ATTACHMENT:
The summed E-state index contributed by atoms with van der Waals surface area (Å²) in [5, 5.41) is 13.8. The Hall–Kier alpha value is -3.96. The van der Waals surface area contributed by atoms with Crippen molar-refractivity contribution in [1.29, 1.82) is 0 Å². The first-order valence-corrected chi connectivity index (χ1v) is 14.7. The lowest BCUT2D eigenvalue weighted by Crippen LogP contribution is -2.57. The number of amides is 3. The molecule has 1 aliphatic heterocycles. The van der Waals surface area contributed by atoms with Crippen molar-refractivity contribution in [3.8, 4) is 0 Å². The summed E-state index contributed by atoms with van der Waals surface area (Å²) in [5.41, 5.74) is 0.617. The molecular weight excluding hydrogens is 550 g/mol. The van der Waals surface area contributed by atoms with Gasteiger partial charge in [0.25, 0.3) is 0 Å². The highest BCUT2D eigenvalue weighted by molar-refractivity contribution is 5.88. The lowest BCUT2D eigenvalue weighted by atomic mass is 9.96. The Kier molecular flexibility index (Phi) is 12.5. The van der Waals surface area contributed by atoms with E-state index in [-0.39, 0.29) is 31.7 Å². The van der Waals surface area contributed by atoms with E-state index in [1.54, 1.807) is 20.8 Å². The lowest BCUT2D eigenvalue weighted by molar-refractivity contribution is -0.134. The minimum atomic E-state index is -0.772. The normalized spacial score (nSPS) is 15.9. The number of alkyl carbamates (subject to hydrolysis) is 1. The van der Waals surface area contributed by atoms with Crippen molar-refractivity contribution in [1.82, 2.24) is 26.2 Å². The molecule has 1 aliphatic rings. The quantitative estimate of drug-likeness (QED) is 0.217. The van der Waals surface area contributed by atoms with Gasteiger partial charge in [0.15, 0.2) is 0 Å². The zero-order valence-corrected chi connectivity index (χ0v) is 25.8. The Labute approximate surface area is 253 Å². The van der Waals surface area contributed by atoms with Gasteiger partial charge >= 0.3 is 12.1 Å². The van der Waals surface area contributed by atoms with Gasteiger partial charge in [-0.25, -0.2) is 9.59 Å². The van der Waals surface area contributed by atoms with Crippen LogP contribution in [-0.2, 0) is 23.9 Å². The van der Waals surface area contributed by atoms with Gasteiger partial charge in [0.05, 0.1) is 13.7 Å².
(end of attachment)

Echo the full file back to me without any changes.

The summed E-state index contributed by atoms with van der Waals surface area (Å²) in [5, 5.41) is 13.8. The Hall–Kier alpha value is -3.96. The van der Waals surface area contributed by atoms with Crippen molar-refractivity contribution in [1.29, 1.82) is 0 Å². The first-order valence-corrected chi connectivity index (χ1v) is 14.7. The lowest BCUT2D eigenvalue weighted by Crippen LogP contribution is -2.57. The number of amides is 3. The molecule has 1 aliphatic heterocycles. The van der Waals surface area contributed by atoms with Crippen molar-refractivity contribution in [3.8, 4) is 0 Å². The summed E-state index contributed by atoms with van der Waals surface area (Å²) in [5.41, 5.74) is 0.617. The molecular weight excluding hydrogens is 550 g/mol. The van der Waals surface area contributed by atoms with Gasteiger partial charge in [0.25, 0.3) is 0 Å². The highest BCUT2D eigenvalue weighted by molar-refractivity contribution is 5.88. The lowest BCUT2D eigenvalue weighted by atomic mass is 9.96. The Kier molecular flexibility index (Phi) is 12.5. The van der Waals surface area contributed by atoms with E-state index in [-0.39, 0.29) is 31.7 Å². The van der Waals surface area contributed by atoms with E-state index in [1.54, 1.807) is 20.8 Å². The lowest BCUT2D eigenvalue weighted by molar-refractivity contribution is -0.134. The minimum atomic E-state index is -0.772. The normalized spacial score (nSPS) is 15.9. The number of alkyl carbamates (subject to hydrolysis) is 1. The van der Waals surface area contributed by atoms with Crippen molar-refractivity contribution in [1.82, 2.24) is 26.2 Å². The molecule has 1 aliphatic rings. The quantitative estimate of drug-likeness (QED) is 0.217. The van der Waals surface area contributed by atoms with Gasteiger partial charge in [0.15, 0.2) is 0 Å². The zero-order valence-corrected chi connectivity index (χ0v) is 25.8. The Labute approximate surface area is 253 Å². The van der Waals surface area contributed by atoms with Gasteiger partial charge >= 0.3 is 12.1 Å². The van der Waals surface area contributed by atoms with Gasteiger partial charge in [-0.25, -0.2) is 9.59 Å². The van der Waals surface area contributed by atoms with Crippen LogP contribution in [-0.2, 0) is 23.9 Å². The van der Waals surface area contributed by atoms with Gasteiger partial charge in [0.05, 0.1) is 13.7 Å².